9 Ghost Recon: Wildlands
With devs not about to stop spinning money off Tom Clancy’s name, we come to this mess. The trailer, while featuring a weird tone, looked like it could be very fun indeed. As well as being somewhat prejudice, portraying Bolivia as a torn narcostate, it failed to capitalize on any of the multipronged approaches you could take to the missions. Just have snipers deal with everyone. That’s by far the easiest way to deal with it. What kind of fun is that?
8 Forza Motorsport 7
If this generation’s failures can be represented in a single word, it is lootbox. Forza 7 isn’t free of this plague. The Forza franchise is close to my heart. Personally, I think it is better than Gran Turismo. However, its seventh installment smashes you in the face with a huge amount of microtransactions and grind, while those who’d splashed the cash on the VIP and Ultimate editions got sod all in return. If you're going to insult people who buy any of your game's editions, just don't bother releasing it.
7 Homefront: The Revolution
I don’t even know where to begin with this prejudice, horrible piece of trash. So, let’s get one thing out of the way: it is exceptionally toneedaf, even coming up with its own slurs. The story is terrible, the voice acting sounds like it was recorded by people on the street, via a tin can, and it is swamped with bugs. The game has one good part: the gunplay. That's literally it. Everything else about it is terrible, though, maybe not as bad as the original Homefront.
6 Life Of Black Tiger
To say this game looks like it belongs on the PS2 is an insult to that console. The PS2 had Okami. This has terminal boxiness. In this game, you control a tiger (who’d have thought), charged with ending humans and goats in a number of quests. The gameplay could be interesting, but hunting is handled with a single button press, meaning you could replace the human with one of those drinking birds and have no effect on how this shoddy piece of trash handles.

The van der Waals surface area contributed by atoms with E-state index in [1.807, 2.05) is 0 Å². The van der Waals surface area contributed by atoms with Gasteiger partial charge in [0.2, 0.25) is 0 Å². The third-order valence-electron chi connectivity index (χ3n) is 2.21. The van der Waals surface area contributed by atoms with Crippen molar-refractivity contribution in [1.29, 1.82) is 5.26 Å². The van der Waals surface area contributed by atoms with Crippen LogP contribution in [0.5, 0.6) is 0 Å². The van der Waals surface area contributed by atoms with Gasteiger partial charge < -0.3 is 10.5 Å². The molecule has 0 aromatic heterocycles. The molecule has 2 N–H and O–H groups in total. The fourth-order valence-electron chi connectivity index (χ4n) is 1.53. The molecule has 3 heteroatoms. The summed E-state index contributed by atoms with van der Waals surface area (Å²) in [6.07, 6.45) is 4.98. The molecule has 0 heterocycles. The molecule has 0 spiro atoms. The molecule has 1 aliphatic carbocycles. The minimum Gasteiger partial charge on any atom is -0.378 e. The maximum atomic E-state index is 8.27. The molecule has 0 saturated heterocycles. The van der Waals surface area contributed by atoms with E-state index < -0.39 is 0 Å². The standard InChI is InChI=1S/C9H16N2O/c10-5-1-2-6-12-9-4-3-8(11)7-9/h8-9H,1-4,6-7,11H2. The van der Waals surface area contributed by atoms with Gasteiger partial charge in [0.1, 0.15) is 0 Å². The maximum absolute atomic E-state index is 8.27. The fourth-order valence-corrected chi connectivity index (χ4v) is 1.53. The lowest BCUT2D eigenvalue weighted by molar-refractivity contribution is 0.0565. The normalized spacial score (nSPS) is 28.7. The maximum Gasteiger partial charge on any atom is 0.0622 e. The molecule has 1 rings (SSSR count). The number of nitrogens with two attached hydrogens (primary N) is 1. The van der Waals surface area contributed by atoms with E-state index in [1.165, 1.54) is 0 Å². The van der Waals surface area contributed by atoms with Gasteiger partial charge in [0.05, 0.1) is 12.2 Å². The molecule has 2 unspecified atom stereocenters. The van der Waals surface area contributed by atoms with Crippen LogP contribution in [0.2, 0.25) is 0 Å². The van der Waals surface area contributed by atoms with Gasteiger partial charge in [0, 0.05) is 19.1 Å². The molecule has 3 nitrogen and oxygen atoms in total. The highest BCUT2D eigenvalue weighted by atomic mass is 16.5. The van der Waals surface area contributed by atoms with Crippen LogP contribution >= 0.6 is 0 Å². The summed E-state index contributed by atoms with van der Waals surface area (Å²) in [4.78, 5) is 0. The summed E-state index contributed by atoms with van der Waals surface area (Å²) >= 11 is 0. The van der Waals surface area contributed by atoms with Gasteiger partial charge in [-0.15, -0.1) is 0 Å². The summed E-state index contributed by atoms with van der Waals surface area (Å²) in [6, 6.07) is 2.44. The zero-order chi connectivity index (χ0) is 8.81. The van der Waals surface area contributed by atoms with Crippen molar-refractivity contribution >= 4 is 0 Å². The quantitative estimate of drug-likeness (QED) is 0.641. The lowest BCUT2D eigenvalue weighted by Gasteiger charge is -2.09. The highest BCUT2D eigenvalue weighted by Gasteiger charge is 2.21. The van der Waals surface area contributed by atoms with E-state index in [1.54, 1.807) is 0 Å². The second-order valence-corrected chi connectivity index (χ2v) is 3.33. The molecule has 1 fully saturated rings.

5 The Division
We're not done with games that are attempting to extract a bit more money from Tom Clancy's corpse. The Division was a game that promised a lot. Its trailers made the game look immersive, beautiful, and varied. It's not, though, is it. It's just a grind. Like, were it more engaging, I wouldn't have an issue with it, but when it has effectively revealed itself to be something of an MMO in shooter clothing, that's when I take issue with it. If I wanted an MMO, I'd play one. That's not what I come to shooters for.
4 Need For Speed
It's sad to see a franchise fall from grace quite like Need For Speed has. Hot Pursuit and Most Wanted are both two of my favorite ever racing games. This game, which has the arrogance to not even adopt a subtitle, is an abortive attempt at a racer. It's got FMV that I thought we'd left behind in the 90s, acted with all the charisma of a bored meth dealer. Then you get into the races, and fall asleep. Really, they could be used as a sleep aid. The AI doesn't seem to give a damn, and they're extremely repetitive.
3 The Order: 1886
If you want to talk about wasted potential, look no further than The Order. It absolutely nails its presentation. It has a filmic quality that other games can only aspire to, accompanied by fantastic music, both of which contribute to an atmosphere that is extremely immersive. Then it goes and ruins it all by just weighing it down with QTEs. The game feels like it's on rails, like it's being run by an overenthusiastic tour guide who wants you to notice every detail, but without ever giving you the freedom to explore.
2 Mighty No. 9
If you’re a Mega Man fan, this game will be scorched in infamy in your mind for all eternity. The game had a hugely successful Kickstarter campaign thanks to good looking concept art. Over time, it built up a huge amount of hype, with many fans thinking this was going to be the return of the Megaman-style game that they’d been missing for so long. In the end, it turned out to be ugly, not fun at all, and insulted its backers with a particularly terrible trailer.
I'm setting myself up for hatemail with this one. I do not like Destiny. Bungie are a developer who could do so much better than they did with this game. It's an MMO shooter, and there's nothing particularly wrong with that, if it had learned the lessons of either genre. It's got none of the innovation that you'd expect from a modern MMO, nor any of the exciting action you'd expect from modern shooters. It's simply a grind, and that's all there is to it, like World of Warcraft at its very worst. It's addictive, but not good.